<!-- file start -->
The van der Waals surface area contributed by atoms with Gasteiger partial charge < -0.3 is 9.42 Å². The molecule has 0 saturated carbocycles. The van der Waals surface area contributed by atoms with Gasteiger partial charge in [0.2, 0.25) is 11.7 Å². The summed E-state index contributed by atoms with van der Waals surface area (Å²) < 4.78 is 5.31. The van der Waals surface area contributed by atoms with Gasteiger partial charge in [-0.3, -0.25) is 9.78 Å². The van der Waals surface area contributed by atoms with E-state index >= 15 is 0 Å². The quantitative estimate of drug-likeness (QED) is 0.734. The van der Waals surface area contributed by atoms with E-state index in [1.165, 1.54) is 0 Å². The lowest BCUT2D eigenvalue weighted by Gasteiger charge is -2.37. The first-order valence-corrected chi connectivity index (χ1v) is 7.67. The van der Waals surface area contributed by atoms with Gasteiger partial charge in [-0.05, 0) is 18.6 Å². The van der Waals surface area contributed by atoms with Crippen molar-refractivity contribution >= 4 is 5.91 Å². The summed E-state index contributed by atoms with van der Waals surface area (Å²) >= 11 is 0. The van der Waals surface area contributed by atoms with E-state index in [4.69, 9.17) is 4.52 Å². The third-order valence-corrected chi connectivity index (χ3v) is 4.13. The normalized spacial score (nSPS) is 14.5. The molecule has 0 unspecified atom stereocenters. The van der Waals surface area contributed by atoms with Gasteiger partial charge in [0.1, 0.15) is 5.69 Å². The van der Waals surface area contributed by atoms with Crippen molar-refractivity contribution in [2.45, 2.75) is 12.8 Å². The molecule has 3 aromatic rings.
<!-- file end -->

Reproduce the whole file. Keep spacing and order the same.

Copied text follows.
The van der Waals surface area contributed by atoms with Gasteiger partial charge < -0.3 is 9.42 Å². The molecule has 0 saturated carbocycles. The van der Waals surface area contributed by atoms with Gasteiger partial charge in [0.2, 0.25) is 11.7 Å². The summed E-state index contributed by atoms with van der Waals surface area (Å²) < 4.78 is 5.31. The van der Waals surface area contributed by atoms with Gasteiger partial charge in [-0.3, -0.25) is 9.78 Å². The van der Waals surface area contributed by atoms with E-state index >= 15 is 0 Å². The quantitative estimate of drug-likeness (QED) is 0.734. The van der Waals surface area contributed by atoms with E-state index in [1.165, 1.54) is 0 Å². The lowest BCUT2D eigenvalue weighted by Gasteiger charge is -2.37. The first-order valence-corrected chi connectivity index (χ1v) is 7.67. The van der Waals surface area contributed by atoms with Gasteiger partial charge in [-0.05, 0) is 18.6 Å². The van der Waals surface area contributed by atoms with Crippen molar-refractivity contribution >= 4 is 5.91 Å². The summed E-state index contributed by atoms with van der Waals surface area (Å²) >= 11 is 0. The van der Waals surface area contributed by atoms with E-state index in [4.69, 9.17) is 4.52 Å². The third-order valence-corrected chi connectivity index (χ3v) is 4.13. The normalized spacial score (nSPS) is 14.5. The molecule has 0 unspecified atom stereocenters. The van der Waals surface area contributed by atoms with Gasteiger partial charge in [0.1, 0.15) is 5.69 Å². The van der Waals surface area contributed by atoms with Crippen molar-refractivity contribution in [2.45, 2.75) is 12.8 Å². The molecule has 3 aromatic rings.